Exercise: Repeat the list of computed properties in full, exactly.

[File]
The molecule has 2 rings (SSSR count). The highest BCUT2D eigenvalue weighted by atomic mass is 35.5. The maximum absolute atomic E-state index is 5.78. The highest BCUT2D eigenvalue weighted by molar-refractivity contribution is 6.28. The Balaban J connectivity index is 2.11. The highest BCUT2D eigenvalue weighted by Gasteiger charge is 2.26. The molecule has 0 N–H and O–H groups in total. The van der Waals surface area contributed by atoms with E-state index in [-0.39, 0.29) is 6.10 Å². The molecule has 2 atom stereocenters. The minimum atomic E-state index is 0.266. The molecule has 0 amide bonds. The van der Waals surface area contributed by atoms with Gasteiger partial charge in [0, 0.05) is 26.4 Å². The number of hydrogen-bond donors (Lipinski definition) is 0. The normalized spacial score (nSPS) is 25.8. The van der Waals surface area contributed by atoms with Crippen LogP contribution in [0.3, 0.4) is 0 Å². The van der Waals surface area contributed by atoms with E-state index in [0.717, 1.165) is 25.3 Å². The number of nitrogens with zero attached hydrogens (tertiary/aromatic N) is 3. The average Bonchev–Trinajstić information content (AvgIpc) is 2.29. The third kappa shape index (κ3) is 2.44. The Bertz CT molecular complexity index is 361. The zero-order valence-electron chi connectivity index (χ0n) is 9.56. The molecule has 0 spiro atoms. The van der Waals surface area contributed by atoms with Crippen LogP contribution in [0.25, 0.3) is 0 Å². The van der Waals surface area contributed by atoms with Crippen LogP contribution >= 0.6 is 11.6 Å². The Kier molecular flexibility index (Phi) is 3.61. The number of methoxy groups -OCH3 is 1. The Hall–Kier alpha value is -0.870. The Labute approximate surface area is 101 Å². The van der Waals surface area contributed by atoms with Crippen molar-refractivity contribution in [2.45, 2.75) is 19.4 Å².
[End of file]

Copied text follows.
The molecule has 2 rings (SSSR count). The highest BCUT2D eigenvalue weighted by atomic mass is 35.5. The maximum absolute atomic E-state index is 5.78. The highest BCUT2D eigenvalue weighted by molar-refractivity contribution is 6.28. The Balaban J connectivity index is 2.11. The highest BCUT2D eigenvalue weighted by Gasteiger charge is 2.26. The molecule has 0 N–H and O–H groups in total. The van der Waals surface area contributed by atoms with E-state index in [-0.39, 0.29) is 6.10 Å². The molecule has 2 atom stereocenters. The minimum atomic E-state index is 0.266. The molecule has 0 amide bonds. The van der Waals surface area contributed by atoms with Gasteiger partial charge in [0, 0.05) is 26.4 Å². The number of hydrogen-bond donors (Lipinski definition) is 0. The normalized spacial score (nSPS) is 25.8. The van der Waals surface area contributed by atoms with Crippen LogP contribution in [0.3, 0.4) is 0 Å². The van der Waals surface area contributed by atoms with E-state index in [0.717, 1.165) is 25.3 Å². The number of nitrogens with zero attached hydrogens (tertiary/aromatic N) is 3. The average Bonchev–Trinajstić information content (AvgIpc) is 2.29. The third kappa shape index (κ3) is 2.44. The Bertz CT molecular complexity index is 361. The zero-order valence-electron chi connectivity index (χ0n) is 9.56. The molecule has 0 spiro atoms. The van der Waals surface area contributed by atoms with Crippen LogP contribution in [0.25, 0.3) is 0 Å². The van der Waals surface area contributed by atoms with Crippen LogP contribution >= 0.6 is 11.6 Å². The Kier molecular flexibility index (Phi) is 3.61. The number of methoxy groups -OCH3 is 1. The Hall–Kier alpha value is -0.870. The Labute approximate surface area is 101 Å². The van der Waals surface area contributed by atoms with Crippen molar-refractivity contribution in [2.45, 2.75) is 19.4 Å².